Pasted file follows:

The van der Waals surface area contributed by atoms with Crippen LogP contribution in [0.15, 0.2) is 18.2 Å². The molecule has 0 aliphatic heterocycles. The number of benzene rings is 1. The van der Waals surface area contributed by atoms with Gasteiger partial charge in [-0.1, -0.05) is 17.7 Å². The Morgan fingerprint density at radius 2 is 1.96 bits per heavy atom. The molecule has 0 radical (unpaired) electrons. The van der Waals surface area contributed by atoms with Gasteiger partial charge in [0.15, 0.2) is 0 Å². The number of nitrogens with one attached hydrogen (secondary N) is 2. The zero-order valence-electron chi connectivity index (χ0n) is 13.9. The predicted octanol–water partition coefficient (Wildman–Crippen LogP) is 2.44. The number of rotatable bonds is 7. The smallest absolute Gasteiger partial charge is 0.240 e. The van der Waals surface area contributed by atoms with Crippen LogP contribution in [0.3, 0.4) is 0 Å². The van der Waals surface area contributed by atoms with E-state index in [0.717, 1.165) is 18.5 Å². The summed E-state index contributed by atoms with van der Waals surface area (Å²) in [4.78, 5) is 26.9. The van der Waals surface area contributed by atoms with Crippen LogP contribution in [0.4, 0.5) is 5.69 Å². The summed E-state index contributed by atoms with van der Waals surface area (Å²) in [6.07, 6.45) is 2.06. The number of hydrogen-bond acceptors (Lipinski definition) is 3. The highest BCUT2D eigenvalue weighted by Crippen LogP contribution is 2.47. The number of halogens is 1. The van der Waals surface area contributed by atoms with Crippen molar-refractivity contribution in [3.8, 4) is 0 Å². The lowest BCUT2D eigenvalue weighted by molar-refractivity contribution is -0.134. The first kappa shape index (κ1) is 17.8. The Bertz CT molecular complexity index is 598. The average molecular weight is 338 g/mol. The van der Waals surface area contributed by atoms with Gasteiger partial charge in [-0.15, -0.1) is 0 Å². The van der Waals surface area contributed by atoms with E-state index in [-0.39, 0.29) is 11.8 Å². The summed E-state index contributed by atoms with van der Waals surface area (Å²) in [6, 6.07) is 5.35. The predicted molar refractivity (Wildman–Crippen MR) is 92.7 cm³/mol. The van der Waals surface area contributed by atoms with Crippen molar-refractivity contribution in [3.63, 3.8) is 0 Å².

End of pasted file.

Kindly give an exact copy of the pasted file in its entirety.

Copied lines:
The van der Waals surface area contributed by atoms with Crippen LogP contribution in [0.15, 0.2) is 18.2 Å². The molecule has 0 aliphatic heterocycles. The number of benzene rings is 1. The van der Waals surface area contributed by atoms with Gasteiger partial charge in [-0.1, -0.05) is 17.7 Å². The Morgan fingerprint density at radius 2 is 1.96 bits per heavy atom. The molecule has 0 radical (unpaired) electrons. The van der Waals surface area contributed by atoms with Gasteiger partial charge in [0.15, 0.2) is 0 Å². The number of nitrogens with one attached hydrogen (secondary N) is 2. The zero-order valence-electron chi connectivity index (χ0n) is 13.9. The predicted octanol–water partition coefficient (Wildman–Crippen LogP) is 2.44. The number of rotatable bonds is 7. The smallest absolute Gasteiger partial charge is 0.240 e. The van der Waals surface area contributed by atoms with Crippen LogP contribution in [0.3, 0.4) is 0 Å². The van der Waals surface area contributed by atoms with E-state index in [0.717, 1.165) is 18.5 Å². The summed E-state index contributed by atoms with van der Waals surface area (Å²) in [4.78, 5) is 26.9. The van der Waals surface area contributed by atoms with Crippen LogP contribution in [0.4, 0.5) is 5.69 Å². The summed E-state index contributed by atoms with van der Waals surface area (Å²) in [6.07, 6.45) is 2.06. The number of hydrogen-bond acceptors (Lipinski definition) is 3. The highest BCUT2D eigenvalue weighted by Crippen LogP contribution is 2.47. The number of halogens is 1. The van der Waals surface area contributed by atoms with Crippen molar-refractivity contribution in [3.8, 4) is 0 Å². The lowest BCUT2D eigenvalue weighted by molar-refractivity contribution is -0.134. The first kappa shape index (κ1) is 17.8. The Bertz CT molecular complexity index is 598. The average molecular weight is 338 g/mol. The van der Waals surface area contributed by atoms with Gasteiger partial charge in [-0.15, -0.1) is 0 Å². The van der Waals surface area contributed by atoms with E-state index in [-0.39, 0.29) is 11.8 Å². The summed E-state index contributed by atoms with van der Waals surface area (Å²) in [6, 6.07) is 5.35. The predicted molar refractivity (Wildman–Crippen MR) is 92.7 cm³/mol. The van der Waals surface area contributed by atoms with Crippen molar-refractivity contribution in [3.63, 3.8) is 0 Å².